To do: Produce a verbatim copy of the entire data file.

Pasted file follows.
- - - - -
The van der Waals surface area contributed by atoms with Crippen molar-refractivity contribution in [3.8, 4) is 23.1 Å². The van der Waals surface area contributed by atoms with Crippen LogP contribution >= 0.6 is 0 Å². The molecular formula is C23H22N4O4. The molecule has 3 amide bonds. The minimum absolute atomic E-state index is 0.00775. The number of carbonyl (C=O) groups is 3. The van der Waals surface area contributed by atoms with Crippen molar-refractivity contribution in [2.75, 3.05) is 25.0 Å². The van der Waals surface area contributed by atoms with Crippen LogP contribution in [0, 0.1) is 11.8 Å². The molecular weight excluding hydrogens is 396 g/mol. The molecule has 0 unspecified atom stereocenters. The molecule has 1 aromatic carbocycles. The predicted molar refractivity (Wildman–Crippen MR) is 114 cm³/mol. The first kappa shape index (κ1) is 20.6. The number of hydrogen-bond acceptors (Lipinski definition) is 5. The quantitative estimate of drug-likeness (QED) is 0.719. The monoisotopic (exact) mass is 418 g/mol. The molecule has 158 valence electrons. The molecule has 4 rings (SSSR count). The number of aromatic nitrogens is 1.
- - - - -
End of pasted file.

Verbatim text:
The van der Waals surface area contributed by atoms with Crippen molar-refractivity contribution in [3.8, 4) is 23.1 Å². The van der Waals surface area contributed by atoms with Crippen LogP contribution >= 0.6 is 0 Å². The molecular formula is C23H22N4O4. The molecule has 3 amide bonds. The minimum absolute atomic E-state index is 0.00775. The number of carbonyl (C=O) groups is 3. The van der Waals surface area contributed by atoms with Crippen molar-refractivity contribution in [2.75, 3.05) is 25.0 Å². The van der Waals surface area contributed by atoms with Crippen LogP contribution in [0, 0.1) is 11.8 Å². The molecular weight excluding hydrogens is 396 g/mol. The molecule has 0 unspecified atom stereocenters. The molecule has 1 aromatic carbocycles. The predicted molar refractivity (Wildman–Crippen MR) is 114 cm³/mol. The first kappa shape index (κ1) is 20.6. The number of hydrogen-bond acceptors (Lipinski definition) is 5. The quantitative estimate of drug-likeness (QED) is 0.719. The monoisotopic (exact) mass is 418 g/mol. The molecule has 158 valence electrons. The molecule has 4 rings (SSSR count). The number of aromatic nitrogens is 1.